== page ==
Mar 10, 2022
Emma grew up on farms in New Zealand, and when her family moved to Hawke’s Bay in her final years of schooling, she decided to become a winemaker. After graduating with a Bachelor of Ag Science in Oenology she travelled and worked overseas for eight years, and in 2002 she returned to New Zealand with her Chilean fiancée to plant the grapes that are now Monowai Estate.
So, tell us about where you grew up, what you wanted to ‘be’ when you grew up, and generally what led you to your role today?
I grew up on farms in New Zealand - first in South Westland, then the Waikato. I have no recollection of what I wanted to ‘be’ growing up, but I knew I needed something challenging and varied that didn’t involve sitting behind a desk all day. So when my parents moved to Hawke’s Bay in my final year of High School, at a time when the wine industry was really taking off, I looked into what the various career paths involved and decided to become a winemaker.
How long have you been involved in the wine industry and what made you want to become part of it?
I headed off to Adelaide University in 1993 where I undertook a Bachelor of Ag Science (Oenology) and, after including a year’s exchange to UC Davis in my third year, graduated in 1996. I was interested in science, took French at school, and a desire to travel were my main motivators in choosing winemaking.
My knowledge of wine when I started was pretty non-existent, but by the time I left University I was fascinated by the huge array of flavours and textures that could be created from a simple grape and wanted to learn more.
From there I travelled and worked overseas and came in contact with a huge range of wine styles from Swiss Riesling, South African Pinotage to Chilean Carmenere. In 2002 I returned to New Zealand with my Chilean fiancée, Marcelo, to plant the grapes which are now Monowai Estate.
What do you love most about your role?
I love that no two days are the same and the satisfaction of creating a product that people enjoy.
What is the most challenging aspect of your role?
Physically vintage is always the most challenging time of year. We are a really small team and so the hours are long and there is always lots to do. But I find the sales and marketing by far more difficult as this is not my area of expertise.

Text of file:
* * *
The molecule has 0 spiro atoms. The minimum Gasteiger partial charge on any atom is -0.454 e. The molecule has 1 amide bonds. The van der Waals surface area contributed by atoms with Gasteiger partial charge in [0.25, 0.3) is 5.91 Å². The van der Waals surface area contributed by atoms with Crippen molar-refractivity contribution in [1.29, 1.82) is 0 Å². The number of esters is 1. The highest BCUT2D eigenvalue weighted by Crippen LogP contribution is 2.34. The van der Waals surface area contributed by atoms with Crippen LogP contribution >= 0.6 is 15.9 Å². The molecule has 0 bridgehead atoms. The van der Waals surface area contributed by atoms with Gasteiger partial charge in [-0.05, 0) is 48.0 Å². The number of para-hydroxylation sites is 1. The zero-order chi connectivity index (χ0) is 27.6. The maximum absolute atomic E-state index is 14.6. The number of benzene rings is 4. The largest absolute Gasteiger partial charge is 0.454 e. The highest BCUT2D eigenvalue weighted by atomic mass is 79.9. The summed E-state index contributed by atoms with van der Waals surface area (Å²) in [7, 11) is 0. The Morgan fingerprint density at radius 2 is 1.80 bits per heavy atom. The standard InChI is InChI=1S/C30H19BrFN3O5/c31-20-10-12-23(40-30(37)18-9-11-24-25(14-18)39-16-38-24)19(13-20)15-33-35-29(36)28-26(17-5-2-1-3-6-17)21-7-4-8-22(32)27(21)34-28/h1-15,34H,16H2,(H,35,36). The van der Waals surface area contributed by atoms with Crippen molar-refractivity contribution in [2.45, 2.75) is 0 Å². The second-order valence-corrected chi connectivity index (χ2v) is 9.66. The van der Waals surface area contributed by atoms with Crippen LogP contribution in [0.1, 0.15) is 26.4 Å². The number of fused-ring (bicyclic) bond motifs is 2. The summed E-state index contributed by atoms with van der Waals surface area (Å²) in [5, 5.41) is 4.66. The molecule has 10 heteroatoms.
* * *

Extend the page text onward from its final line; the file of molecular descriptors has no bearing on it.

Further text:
To you, what makes the New Zealand wine industry special / unique?
It is very collaborative compared to some other places I have worked.
Winemakers in New Zealand are very willing to share ideas and work together.
Emma Lowe, Monowai Estate
Do you think there are gender-specific challenges in the wine industry? Do women have a harder time becoming successful/being taken seriously, or is that a thing of the past?
It is 20 years since we started Monowai so I haven’t worked in a corporate environment for a long time, so it’s hard to comment on this at that level. There is definitely gender-specific challenges for women who want to raise a family, as juggling motherhood and vintage is a struggle and I have seen many female winemakers leave the industry or take teaching/consultancy roles once they have kids.
What goals in the wine industry are you still wanting to achieve?
My main goal is to grow our Monowai Brand, we are really happy with the wines we produce but every year looking to improve and increase sales. I have enjoyed being part of the Young Winemaker competition committee this year and would like to continue to encourage young winemakers coming through.
What would you say to women considering a career in wine?
It is a great career, challenging and varied with a good community feel.
What is your favourite place in New Zealand to visit and why?
Central Otago… wine, skiing, biking, hiking, spectacular scenery!
And finally, what is your favourite wine variety?